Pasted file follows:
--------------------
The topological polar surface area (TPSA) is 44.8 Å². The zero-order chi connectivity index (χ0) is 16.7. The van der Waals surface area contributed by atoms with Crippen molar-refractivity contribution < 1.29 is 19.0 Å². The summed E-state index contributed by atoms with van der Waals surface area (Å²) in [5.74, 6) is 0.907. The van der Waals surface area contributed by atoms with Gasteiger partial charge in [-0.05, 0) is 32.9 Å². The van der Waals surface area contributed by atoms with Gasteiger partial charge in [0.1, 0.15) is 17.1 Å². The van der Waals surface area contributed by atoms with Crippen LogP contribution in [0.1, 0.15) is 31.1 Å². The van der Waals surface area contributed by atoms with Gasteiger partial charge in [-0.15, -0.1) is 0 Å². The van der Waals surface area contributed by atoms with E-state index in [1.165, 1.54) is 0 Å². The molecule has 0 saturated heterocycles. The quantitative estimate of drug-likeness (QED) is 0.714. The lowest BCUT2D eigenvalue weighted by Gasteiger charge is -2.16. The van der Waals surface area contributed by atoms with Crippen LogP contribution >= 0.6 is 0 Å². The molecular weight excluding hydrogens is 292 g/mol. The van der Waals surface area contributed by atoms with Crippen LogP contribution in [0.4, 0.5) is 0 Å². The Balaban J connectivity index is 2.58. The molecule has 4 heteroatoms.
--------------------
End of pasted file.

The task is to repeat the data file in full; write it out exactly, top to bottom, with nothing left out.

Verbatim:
The topological polar surface area (TPSA) is 44.8 Å². The zero-order chi connectivity index (χ0) is 16.7. The van der Waals surface area contributed by atoms with Crippen molar-refractivity contribution < 1.29 is 19.0 Å². The summed E-state index contributed by atoms with van der Waals surface area (Å²) in [5.74, 6) is 0.907. The van der Waals surface area contributed by atoms with Gasteiger partial charge in [-0.05, 0) is 32.9 Å². The van der Waals surface area contributed by atoms with Gasteiger partial charge in [0.1, 0.15) is 17.1 Å². The van der Waals surface area contributed by atoms with Crippen LogP contribution in [0.1, 0.15) is 31.1 Å². The van der Waals surface area contributed by atoms with Gasteiger partial charge in [-0.15, -0.1) is 0 Å². The van der Waals surface area contributed by atoms with E-state index in [1.165, 1.54) is 0 Å². The molecule has 0 saturated heterocycles. The quantitative estimate of drug-likeness (QED) is 0.714. The lowest BCUT2D eigenvalue weighted by Gasteiger charge is -2.16. The van der Waals surface area contributed by atoms with Crippen LogP contribution >= 0.6 is 0 Å². The molecular weight excluding hydrogens is 292 g/mol. The van der Waals surface area contributed by atoms with Crippen LogP contribution in [0.4, 0.5) is 0 Å². The Balaban J connectivity index is 2.58. The molecule has 4 heteroatoms.